A closer look at the music from the Prohibition era and America's earliest recordings, courtesy of Archeophone Records and Leon Redbone.
Rich Martin and Meagan Hennessey, founders and owners of the Champaign, Ill.-based Archeophone Records, have added a new feature on the home page of the Archeophone Web site. In a “news” box on the upper right side of the site’s home page, there’s a list of the songs played thus far in the first two episodes of HBO’s Boardwalk Empire, set in 1920s Atlantic City.
The list also references the artists in addition to one of the dozens of Archeophone albums that a particular song appears on.
(Click here to listen to the Paul Whiteman Ambassador Orchestra's "The Japanese Sandman" from the Archeophone release, 1920-Even the Water's Getting Weaker.)
On Tuesday, Sept. 28, it’s “release day” for the married couple — they met each other while attending graduate school at Indiana University — as the company’s 50th CD of reissued tracks from America’s “acoustic era” (1890-1925, before the microphone was used) is ready for distribution. Still, the couple is gracious enough to chat for about an hour with Atlantic City Weekly.
Since 1998 the pair has been a self-contained reissuing machine, doing most everything themselves, from the cleaning and preparing of antiquated recordings on things such as Edison wax cylinders to the artwork for their CDs, which have garnered eight Grammy nominations, including a win — in 2006 for the 2005 release Lost Sounds - Blacks and the Birth of the Recording Industry: 1891-1922.
Other titles in Archeophone’s rich catalogue include 2003’s Eddie Morton: The Sound of Vaudeville, Vol, 1, which offers 28 songs from the Philadelphia-cop-turned-Vaudeville singing star (who eventually moved to Wildwood and opened a restaurant on the Boardwalk there) to 2009’s Sophie Tucker: Origins of the Red Hot Mama, 1910-1922, which includes, for the first time ever, all of the earliest recordings from one of the “20th century’s most colorful stage personalities.”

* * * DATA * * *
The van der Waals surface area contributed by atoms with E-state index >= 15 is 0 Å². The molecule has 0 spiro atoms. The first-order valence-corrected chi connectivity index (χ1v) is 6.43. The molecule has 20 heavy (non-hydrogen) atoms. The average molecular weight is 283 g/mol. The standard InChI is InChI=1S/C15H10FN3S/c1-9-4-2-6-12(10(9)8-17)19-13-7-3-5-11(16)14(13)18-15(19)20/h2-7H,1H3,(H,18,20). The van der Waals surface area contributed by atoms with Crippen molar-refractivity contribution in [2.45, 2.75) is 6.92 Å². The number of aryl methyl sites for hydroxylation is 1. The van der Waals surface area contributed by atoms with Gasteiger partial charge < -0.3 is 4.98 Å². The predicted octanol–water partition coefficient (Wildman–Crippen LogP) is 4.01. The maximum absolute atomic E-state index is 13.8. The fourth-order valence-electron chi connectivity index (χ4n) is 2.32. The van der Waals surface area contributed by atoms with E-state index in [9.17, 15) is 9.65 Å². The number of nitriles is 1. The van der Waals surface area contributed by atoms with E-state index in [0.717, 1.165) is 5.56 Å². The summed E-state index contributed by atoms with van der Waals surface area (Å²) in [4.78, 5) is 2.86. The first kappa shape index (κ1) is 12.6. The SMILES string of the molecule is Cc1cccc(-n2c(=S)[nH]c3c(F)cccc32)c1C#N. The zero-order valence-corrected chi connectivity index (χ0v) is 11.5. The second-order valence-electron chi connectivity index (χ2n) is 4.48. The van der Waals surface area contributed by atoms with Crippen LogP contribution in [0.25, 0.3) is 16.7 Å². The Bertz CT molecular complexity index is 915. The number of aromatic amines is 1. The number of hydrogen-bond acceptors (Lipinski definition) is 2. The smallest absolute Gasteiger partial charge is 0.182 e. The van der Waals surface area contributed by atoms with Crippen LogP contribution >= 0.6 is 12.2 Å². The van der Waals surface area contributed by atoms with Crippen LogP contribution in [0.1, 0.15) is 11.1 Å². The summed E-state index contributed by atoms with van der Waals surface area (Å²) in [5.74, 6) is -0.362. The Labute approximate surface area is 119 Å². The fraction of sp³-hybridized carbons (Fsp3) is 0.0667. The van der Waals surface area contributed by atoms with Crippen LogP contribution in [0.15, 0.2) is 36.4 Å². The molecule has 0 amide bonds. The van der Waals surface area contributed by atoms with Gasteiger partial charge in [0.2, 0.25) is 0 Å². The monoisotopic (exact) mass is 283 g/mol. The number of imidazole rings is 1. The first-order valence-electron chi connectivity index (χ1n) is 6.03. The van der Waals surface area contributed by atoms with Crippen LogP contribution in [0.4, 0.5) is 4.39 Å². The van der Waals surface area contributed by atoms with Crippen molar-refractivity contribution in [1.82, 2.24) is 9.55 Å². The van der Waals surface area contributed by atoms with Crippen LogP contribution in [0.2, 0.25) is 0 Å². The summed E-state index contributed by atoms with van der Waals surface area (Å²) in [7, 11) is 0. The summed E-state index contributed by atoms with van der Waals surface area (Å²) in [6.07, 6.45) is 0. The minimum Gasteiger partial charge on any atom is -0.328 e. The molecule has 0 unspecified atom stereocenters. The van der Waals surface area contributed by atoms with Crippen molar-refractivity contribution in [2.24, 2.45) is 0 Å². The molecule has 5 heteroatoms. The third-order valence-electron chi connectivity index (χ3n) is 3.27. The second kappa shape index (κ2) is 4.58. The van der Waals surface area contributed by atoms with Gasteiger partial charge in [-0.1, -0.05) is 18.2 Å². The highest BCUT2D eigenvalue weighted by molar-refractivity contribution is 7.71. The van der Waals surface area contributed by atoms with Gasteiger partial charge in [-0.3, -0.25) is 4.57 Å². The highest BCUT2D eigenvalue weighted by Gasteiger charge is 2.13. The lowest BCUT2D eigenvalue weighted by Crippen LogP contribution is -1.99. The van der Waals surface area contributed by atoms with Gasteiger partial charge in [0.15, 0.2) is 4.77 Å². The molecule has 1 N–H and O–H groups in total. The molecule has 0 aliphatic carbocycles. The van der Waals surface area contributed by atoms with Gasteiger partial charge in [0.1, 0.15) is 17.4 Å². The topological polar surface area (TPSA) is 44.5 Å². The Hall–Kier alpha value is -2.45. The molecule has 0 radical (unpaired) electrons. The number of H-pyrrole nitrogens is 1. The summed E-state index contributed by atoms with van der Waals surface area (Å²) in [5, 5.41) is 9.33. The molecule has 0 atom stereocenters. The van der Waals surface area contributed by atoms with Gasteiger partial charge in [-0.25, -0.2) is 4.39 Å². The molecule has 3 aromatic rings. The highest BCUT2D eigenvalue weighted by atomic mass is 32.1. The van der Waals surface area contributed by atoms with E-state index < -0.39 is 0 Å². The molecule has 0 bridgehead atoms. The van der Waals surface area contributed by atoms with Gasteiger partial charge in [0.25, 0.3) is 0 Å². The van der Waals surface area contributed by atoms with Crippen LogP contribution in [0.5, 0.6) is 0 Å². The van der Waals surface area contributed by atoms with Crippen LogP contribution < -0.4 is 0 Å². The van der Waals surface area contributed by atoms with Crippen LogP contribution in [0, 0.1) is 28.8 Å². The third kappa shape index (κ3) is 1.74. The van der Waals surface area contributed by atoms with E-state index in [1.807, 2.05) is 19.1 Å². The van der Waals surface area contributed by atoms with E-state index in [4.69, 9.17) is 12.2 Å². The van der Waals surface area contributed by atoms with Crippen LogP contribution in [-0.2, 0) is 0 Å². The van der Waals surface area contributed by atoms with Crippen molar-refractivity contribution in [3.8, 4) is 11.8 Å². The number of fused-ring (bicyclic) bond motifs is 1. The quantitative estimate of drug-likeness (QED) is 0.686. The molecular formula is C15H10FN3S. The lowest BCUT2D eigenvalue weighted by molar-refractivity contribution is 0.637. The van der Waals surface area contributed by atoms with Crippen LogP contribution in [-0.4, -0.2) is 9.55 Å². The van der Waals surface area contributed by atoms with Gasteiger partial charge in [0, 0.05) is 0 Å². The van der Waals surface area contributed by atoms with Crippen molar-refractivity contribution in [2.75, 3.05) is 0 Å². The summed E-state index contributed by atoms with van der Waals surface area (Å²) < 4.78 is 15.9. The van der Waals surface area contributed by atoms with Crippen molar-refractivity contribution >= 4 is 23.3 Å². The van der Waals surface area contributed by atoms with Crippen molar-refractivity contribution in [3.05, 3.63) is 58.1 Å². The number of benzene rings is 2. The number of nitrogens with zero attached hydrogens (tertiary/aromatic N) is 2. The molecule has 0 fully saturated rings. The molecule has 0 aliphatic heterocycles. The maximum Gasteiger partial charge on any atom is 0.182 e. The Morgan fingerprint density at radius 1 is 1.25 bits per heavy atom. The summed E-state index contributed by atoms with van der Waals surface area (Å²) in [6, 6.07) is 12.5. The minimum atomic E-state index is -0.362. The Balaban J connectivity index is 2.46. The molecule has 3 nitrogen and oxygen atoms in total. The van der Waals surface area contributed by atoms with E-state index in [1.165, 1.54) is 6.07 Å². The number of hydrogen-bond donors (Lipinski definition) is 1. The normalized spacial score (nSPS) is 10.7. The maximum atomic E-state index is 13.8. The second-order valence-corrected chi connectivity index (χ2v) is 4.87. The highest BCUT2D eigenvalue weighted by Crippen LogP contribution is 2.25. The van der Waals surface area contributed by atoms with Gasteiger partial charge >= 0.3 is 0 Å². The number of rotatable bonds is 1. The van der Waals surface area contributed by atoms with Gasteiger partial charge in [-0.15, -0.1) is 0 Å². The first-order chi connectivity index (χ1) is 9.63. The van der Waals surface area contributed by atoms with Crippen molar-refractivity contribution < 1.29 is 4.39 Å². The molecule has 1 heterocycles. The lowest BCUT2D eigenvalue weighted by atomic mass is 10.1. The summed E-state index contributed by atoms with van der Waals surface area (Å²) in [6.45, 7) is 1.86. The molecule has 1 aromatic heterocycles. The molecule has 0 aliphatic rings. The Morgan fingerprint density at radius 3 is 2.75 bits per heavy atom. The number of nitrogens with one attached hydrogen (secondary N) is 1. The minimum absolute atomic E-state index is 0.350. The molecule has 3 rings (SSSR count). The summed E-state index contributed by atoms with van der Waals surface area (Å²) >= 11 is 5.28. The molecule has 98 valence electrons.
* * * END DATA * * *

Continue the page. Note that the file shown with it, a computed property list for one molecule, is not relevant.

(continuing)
Martin says he recalls reading an interview with actor Steve Buscemi (who plays Nucky Thompson in Boardwalk Empire) that Sophie Tucker will make at least one appearance in the HBO series.
Apart from the “songs heard on Boardwalk Empire” section of Archeophone’s Web site, looking through the company’s massive online catalogue, it’s easy to find music from the Boardwalk Empire period, or rather tunes that would have been played right before, during, and after 1920.
Archeophone’s Phonographic Yearbook series, for example, has an entire CD of 25 songs from 1920 alone. There are several CDs in this overview series featuring songs from early 20th century America.
“Our goal with that series is to eventually have a CD to represent each year of the acoustic era,” says Hennessey during a phone call with Atlantic City Weekly on the company’s big release day. “Right now we’re sort of filling them in piecemeal. But we have two volumes from the 1890s. And we’ve got 1906, 1907, 1908, 1912, 1913, 1915 and 1916.”
“And 1914 is coming out in November,” adds Martin, also on the line for the interview.
(Click here to listen to Sophie Tucker singing "Some of These Days," which appears in HBO's Boardwalk Empire series, as well as on the Archeophone Records CD, Sophie Tucker - Origins of the Red Hot Mama: 1910-1922.)
Cleaning up and assembling these early recordings and producing these beautifully packaged collections is no easy task, and takes a lot of time — even just tracking down and waiting for the rare recordings to come into their hands for the purpose of reissuing. Each Archeophone release is researched extensively.
In a slow year, says Martin, Archeophone, which officially went into business in 2000, releases maybe four CDs. But this year, it should be around eight, including one in October and two in November.